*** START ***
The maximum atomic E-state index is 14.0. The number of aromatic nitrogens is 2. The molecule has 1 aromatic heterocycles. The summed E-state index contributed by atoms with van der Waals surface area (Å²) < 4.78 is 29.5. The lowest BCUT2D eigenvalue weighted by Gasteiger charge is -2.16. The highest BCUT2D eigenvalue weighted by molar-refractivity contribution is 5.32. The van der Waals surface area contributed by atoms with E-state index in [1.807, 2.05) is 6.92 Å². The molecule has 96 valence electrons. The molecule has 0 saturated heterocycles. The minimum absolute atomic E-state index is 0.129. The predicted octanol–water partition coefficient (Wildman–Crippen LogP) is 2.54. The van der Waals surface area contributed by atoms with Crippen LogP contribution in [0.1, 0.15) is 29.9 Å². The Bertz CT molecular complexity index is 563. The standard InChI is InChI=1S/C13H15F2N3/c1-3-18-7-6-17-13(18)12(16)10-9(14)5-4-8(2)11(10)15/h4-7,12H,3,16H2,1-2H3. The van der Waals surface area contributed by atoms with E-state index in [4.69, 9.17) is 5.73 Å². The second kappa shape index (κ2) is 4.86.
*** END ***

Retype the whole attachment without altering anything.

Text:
The maximum atomic E-state index is 14.0. The number of aromatic nitrogens is 2. The molecule has 1 aromatic heterocycles. The summed E-state index contributed by atoms with van der Waals surface area (Å²) < 4.78 is 29.5. The lowest BCUT2D eigenvalue weighted by Gasteiger charge is -2.16. The highest BCUT2D eigenvalue weighted by molar-refractivity contribution is 5.32. The van der Waals surface area contributed by atoms with E-state index in [1.807, 2.05) is 6.92 Å². The molecule has 96 valence electrons. The molecule has 0 saturated heterocycles. The minimum absolute atomic E-state index is 0.129. The predicted octanol–water partition coefficient (Wildman–Crippen LogP) is 2.54. The van der Waals surface area contributed by atoms with Crippen LogP contribution in [0.1, 0.15) is 29.9 Å². The Bertz CT molecular complexity index is 563. The standard InChI is InChI=1S/C13H15F2N3/c1-3-18-7-6-17-13(18)12(16)10-9(14)5-4-8(2)11(10)15/h4-7,12H,3,16H2,1-2H3. The van der Waals surface area contributed by atoms with E-state index in [4.69, 9.17) is 5.73 Å². The second kappa shape index (κ2) is 4.86.